I was born to be an OU football fan. Crimson and Cream is in my blood. From the time I can remember, game day was an event that brought our family together, and even after I’d moved away from home, it was OU football that kept us in touch. Most of my phone calls to Dad were made on Saturday just after another amazing play, and because OU’s team has always been pretty spectacular, those calls were usually made at least once a week.

When Barry Switzer left in 1989, the Sooner nation moaned in unison. As one of the winningest football coaches in American history, he led our team to 12 conference championships and three national championships, and we knew that it was his coaching that had taken us to such heights.

For the next several years, OU’s team floundered, and it was obvious to fans that it was because of a lack of leadership. Switzer’s first replacement was Gary Gibbs, a nice guy who had a decent record at OU (44-23-2), but who had zero charisma. We called him the Dan Quayle of football - he just wasn’t comfortable with the fans, the media and most of all, his team. It was obvious that the team didn’t give him the same respect they had given Coach Switzer.
Next was Howard Schnellenberger. Besides being a poor spokesman for the team we loved (He once ordered that OU records were thrown away, but they were secretly archived instead.), Schnellenberger was cocky and overconfident. He was even quoted as saying that movies would be made about his time at OU. In the end, his record was 5-5-1. Yawn. We were so glad when he left.

Coach John Blake was next. Another nice guy who wasn’t able to get the team to play. After three years, his record was only 16-22, and he moved on to a collective sigh of relief from all of Oklahoma. Those were dark times for OU fans, and we were ready for a change. We knew we couldn’t have Switzer back, but we wanted someone like him who would make the players want to play hard again. After ten dismal years, we were ready for a winner.

In came Bob Stoops. A 38 year old defensive coordinator at Florida, Stoops looked like your average Joe…a husband and father from the midwest who didn’t seem bigger than life at all. Still, when he spoke, it was easy to tell that there was more to him than just a pretty face. Obviously driven by a passion for the game and a need to win, he took the mediocre team the Sooners had become and immediately began turning them around. With him at the helm and his brother Mike as the defensive coordinator, the team began playing as if they cared again. His winning attitude became their winning attitude, and by the time his second year ended, OU was national football champion.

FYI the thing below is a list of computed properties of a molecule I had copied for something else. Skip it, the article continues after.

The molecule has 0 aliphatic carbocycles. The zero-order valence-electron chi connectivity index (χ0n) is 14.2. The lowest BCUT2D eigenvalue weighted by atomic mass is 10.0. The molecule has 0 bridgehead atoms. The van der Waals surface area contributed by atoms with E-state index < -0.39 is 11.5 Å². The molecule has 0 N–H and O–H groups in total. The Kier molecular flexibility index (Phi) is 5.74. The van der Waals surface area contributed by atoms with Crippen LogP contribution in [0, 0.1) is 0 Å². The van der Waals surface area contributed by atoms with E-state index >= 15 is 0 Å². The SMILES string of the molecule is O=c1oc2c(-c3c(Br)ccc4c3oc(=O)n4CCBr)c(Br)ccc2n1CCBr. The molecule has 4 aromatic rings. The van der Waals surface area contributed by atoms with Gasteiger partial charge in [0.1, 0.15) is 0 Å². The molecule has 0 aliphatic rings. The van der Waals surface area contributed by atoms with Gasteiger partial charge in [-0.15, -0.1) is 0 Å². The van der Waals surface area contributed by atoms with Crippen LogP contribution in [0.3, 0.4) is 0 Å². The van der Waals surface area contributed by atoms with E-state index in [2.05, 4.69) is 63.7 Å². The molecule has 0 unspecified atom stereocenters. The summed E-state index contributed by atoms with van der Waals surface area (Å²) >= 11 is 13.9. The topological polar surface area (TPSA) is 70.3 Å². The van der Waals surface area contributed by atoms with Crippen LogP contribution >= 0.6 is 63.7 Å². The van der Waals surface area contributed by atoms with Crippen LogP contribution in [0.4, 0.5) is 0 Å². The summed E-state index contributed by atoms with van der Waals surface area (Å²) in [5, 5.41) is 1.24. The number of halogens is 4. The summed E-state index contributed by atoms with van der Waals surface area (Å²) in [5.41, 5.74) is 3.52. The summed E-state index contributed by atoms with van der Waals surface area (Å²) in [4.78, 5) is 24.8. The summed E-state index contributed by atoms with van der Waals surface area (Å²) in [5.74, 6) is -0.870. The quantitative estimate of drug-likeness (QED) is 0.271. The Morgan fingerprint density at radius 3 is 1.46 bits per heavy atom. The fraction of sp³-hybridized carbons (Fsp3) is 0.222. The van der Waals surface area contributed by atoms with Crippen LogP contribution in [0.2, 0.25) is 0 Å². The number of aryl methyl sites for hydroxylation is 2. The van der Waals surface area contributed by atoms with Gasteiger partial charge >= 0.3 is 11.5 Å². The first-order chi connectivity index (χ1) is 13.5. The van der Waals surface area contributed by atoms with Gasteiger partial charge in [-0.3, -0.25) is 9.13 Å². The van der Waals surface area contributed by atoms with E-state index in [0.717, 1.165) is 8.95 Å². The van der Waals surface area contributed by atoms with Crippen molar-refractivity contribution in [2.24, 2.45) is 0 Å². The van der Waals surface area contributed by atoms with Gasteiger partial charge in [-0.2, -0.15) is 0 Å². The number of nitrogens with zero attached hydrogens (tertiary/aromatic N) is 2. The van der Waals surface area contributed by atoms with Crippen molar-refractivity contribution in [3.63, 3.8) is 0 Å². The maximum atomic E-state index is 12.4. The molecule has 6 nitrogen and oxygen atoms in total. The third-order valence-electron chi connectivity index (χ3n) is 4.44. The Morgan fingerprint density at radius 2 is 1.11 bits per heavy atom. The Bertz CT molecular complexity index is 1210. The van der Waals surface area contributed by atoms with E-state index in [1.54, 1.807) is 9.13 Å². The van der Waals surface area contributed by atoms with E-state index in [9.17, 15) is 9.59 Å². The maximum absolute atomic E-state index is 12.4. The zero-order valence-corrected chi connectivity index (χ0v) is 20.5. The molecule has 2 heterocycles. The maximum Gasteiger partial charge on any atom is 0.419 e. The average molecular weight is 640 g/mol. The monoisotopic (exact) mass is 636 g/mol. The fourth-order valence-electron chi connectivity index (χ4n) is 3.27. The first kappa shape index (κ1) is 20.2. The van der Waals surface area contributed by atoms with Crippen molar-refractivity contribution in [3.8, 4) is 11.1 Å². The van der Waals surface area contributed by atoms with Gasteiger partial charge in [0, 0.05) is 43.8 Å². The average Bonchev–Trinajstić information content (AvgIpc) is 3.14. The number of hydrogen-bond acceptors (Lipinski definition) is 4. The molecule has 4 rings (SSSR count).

Over the years, Bob has fought as hard as his players. As a national powerhouse, OU is used to having a target on its back, and Bob is the first to defend his team against inequity and unfairness. The 2006 game against the University of Oregon is a case in point. During the game, officials awarded an onside kick to the Ducks when it should have been Oklahoma’s ball. Though we ultimately lost the decision, and consequently the game, Bob fought during and after the game to have the bad call overturned. Once the decision was made, he was gracious about it, but we all knew where he stood. All the officials were suspended for one game, and one left officiating for a year. The world knew that Bob had been right to defend the team.

The rest of the year was punctuated with hard knocks. Rhett Bomar, the team’s starting quarterback, and another player were kicked off the team for violating NCAA rules, and our star running back, Adrian Peterson, broke his collarbone, taking him out for the remainder of the regular season. Still, the team excelled and went on to win the conference championship.

Last night, the 2007 season began with OU playing against North Texas State University. Known more for their music program than for football, North Texas was completely outplayed, its players left standing in amazement as OU barreled over them to end with a score of 79 to 10. (The score after the first half - when the first string was still playing - was 56 to 0, which means our second string beat them 23 to 10 in the second half.) So, it looks like we’ve got a pretty good team again this year, though next week’s game against Miami will tell the tale.

No matter what happens, Bob Stoops will always be my hero. Strong, loyal and respectable; he has become beloved by an entire state. He gives our kids someone to look up to and emulate. He shows us all what it means to be passionate about your calling. No matter what the scoreboard shows, Bob Stoops is a winner, and I’m proud to be one of his biggest fans.


  • 2000 National Championship,
  • 2000/2002/2004/2006 Big 12 Championship


  • 2000 Walter Camp Nat’l Coach of the Year
  • 2000 Paul “Bear” Bryant Award
  • 2000 Home Depot Coach of the Year
  • 2000 AP Nat’l Coach of the Year
  • 2003 Walter Camp Nat’l Coach of the Year